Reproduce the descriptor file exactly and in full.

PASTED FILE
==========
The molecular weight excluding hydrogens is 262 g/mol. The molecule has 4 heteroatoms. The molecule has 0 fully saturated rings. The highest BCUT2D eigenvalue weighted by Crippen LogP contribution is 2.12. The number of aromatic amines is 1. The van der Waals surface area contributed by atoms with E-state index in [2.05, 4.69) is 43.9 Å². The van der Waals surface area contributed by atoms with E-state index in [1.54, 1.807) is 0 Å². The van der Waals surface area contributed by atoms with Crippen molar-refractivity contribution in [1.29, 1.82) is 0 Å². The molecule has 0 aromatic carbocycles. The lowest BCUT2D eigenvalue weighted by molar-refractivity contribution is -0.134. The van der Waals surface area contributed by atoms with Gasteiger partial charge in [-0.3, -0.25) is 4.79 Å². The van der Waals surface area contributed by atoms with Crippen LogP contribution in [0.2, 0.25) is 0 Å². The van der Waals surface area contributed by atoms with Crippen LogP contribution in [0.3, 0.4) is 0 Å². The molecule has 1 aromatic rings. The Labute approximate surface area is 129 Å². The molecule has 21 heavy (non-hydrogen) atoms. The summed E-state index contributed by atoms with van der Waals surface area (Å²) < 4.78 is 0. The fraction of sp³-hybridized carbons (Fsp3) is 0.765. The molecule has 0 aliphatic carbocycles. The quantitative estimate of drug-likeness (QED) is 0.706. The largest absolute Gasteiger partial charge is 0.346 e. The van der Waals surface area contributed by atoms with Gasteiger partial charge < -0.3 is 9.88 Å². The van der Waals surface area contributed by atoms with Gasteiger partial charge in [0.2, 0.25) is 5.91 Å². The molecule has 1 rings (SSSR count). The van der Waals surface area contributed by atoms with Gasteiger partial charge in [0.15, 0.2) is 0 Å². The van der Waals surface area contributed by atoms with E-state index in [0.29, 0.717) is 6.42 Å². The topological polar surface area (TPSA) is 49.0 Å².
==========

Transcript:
The molecular weight excluding hydrogens is 262 g/mol. The molecule has 4 heteroatoms. The molecule has 0 fully saturated rings. The highest BCUT2D eigenvalue weighted by Crippen LogP contribution is 2.12. The number of aromatic amines is 1. The van der Waals surface area contributed by atoms with E-state index in [2.05, 4.69) is 43.9 Å². The van der Waals surface area contributed by atoms with E-state index in [1.54, 1.807) is 0 Å². The van der Waals surface area contributed by atoms with Crippen molar-refractivity contribution in [1.29, 1.82) is 0 Å². The molecule has 0 aromatic carbocycles. The lowest BCUT2D eigenvalue weighted by molar-refractivity contribution is -0.134. The van der Waals surface area contributed by atoms with Gasteiger partial charge in [-0.3, -0.25) is 4.79 Å². The van der Waals surface area contributed by atoms with Crippen LogP contribution in [0.2, 0.25) is 0 Å². The van der Waals surface area contributed by atoms with Crippen LogP contribution in [0.3, 0.4) is 0 Å². The molecule has 1 aromatic rings. The Labute approximate surface area is 129 Å². The molecule has 21 heavy (non-hydrogen) atoms. The summed E-state index contributed by atoms with van der Waals surface area (Å²) < 4.78 is 0. The fraction of sp³-hybridized carbons (Fsp3) is 0.765. The molecule has 0 aliphatic carbocycles. The quantitative estimate of drug-likeness (QED) is 0.706. The largest absolute Gasteiger partial charge is 0.346 e. The van der Waals surface area contributed by atoms with Gasteiger partial charge < -0.3 is 9.88 Å². The van der Waals surface area contributed by atoms with Gasteiger partial charge in [0.2, 0.25) is 5.91 Å². The molecule has 1 rings (SSSR count). The van der Waals surface area contributed by atoms with Gasteiger partial charge in [0.15, 0.2) is 0 Å². The van der Waals surface area contributed by atoms with E-state index in [0.29, 0.717) is 6.42 Å². The topological polar surface area (TPSA) is 49.0 Å².